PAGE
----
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August 1, 2012

Which Testosterone Level Is The Most Important?

Testosterone Level TestTotal testosterone, free testosterone, bioavailable testosterone – you may be confused. Which testosterone level is most important?

If you been to this website before you know that we emphasize the fact that testosterone is a total body hormone, not just a muscle or sex hormone. And, that testosterone levels decline as we age (but not necessarily because we age as a recent study suggests that the decline is lifestyle related) creating a variety of signs and symptoms in both men and women.

Men make about 7 mg of testosterone a day (range of 3 mg to 10 mg) with 95% being produced in the testes and the remaining 5% by the adrenal glands. Women also make testosterone (ovaries, adrenal glands, and conversion from other hormones), but a woman’s production is one-eighth to one-tenth that of men. But, women can suffer from low T (low testosterone), too.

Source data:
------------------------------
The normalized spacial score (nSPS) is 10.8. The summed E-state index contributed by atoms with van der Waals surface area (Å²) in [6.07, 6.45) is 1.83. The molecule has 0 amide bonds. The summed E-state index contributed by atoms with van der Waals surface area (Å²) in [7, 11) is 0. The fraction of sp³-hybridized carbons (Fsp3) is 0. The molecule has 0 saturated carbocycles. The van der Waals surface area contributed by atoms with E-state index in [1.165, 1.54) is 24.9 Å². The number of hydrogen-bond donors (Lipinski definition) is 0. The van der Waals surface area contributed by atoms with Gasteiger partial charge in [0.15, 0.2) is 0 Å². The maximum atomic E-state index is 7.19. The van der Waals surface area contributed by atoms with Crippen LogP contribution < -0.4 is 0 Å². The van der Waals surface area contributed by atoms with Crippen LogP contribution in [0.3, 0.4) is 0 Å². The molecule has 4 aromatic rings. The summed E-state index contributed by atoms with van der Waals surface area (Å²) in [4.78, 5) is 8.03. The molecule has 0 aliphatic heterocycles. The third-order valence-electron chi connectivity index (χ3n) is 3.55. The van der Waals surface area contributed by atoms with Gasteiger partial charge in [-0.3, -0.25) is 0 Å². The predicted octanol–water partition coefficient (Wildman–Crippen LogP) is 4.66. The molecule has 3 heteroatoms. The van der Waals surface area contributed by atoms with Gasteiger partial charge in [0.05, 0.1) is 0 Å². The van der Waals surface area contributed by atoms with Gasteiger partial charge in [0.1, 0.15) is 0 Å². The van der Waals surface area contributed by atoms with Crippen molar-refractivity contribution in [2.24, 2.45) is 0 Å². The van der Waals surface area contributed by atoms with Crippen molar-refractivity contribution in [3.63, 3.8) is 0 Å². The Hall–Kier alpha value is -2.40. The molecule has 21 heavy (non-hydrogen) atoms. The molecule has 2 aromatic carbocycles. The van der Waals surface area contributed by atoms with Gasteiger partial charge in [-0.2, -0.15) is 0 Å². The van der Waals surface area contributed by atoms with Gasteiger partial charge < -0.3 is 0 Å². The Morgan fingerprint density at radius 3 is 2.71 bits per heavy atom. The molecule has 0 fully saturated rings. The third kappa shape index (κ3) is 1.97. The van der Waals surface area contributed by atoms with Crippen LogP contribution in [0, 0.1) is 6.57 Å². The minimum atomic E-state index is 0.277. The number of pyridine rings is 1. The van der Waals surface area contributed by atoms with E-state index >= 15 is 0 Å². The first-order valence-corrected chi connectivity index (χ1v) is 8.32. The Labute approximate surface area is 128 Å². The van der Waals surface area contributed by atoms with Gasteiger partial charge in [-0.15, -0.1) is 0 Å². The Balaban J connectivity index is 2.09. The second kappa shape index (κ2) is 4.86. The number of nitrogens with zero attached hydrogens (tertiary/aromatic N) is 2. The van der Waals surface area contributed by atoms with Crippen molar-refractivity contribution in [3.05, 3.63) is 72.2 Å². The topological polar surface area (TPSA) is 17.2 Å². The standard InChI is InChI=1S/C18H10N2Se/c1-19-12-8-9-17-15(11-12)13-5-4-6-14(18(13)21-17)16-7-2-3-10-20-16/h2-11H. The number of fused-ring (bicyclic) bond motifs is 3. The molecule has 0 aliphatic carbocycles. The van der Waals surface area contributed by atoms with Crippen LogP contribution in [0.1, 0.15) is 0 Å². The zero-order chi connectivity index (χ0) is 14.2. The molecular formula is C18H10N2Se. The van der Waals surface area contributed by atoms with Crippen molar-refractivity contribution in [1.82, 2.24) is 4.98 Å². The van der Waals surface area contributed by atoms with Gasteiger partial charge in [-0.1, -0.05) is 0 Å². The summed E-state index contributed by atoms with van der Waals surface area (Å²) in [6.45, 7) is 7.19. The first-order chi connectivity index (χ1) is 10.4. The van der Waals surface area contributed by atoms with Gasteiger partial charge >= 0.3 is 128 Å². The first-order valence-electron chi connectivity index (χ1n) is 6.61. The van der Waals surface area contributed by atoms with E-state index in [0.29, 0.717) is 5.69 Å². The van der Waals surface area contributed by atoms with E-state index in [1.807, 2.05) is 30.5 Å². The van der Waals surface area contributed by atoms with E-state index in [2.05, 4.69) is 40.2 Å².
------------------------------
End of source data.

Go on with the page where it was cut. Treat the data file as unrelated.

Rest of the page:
Testosterone Level and Binding Proteins

Most of the testosterone we make is bound to 2 proteins; sex-hormone binding globulin (SHBG) and albumin. In fact, 98% of testosterone is bound to these 2 proteins.  The remaining 2% or so is called the free testosterone. It is the free testosterone that actually enters the cell, hooks up a testosterone receptor, and then turns that cell on to do what that cell has been programmed to do when stimulated by testosterone (muscle cell will build muscle, a bone cell will build bone, etc.).

The total testosterone is just that – it’s all the testosterone floating through your blood stream and includes the free testosterone, the testosterone bound to albumin, and the testosterone bound to SHBG.  It is the most common testosterone level ordered by physicians, but clinically the least useful level, yet the level upon which most treatment guidelines are based upon.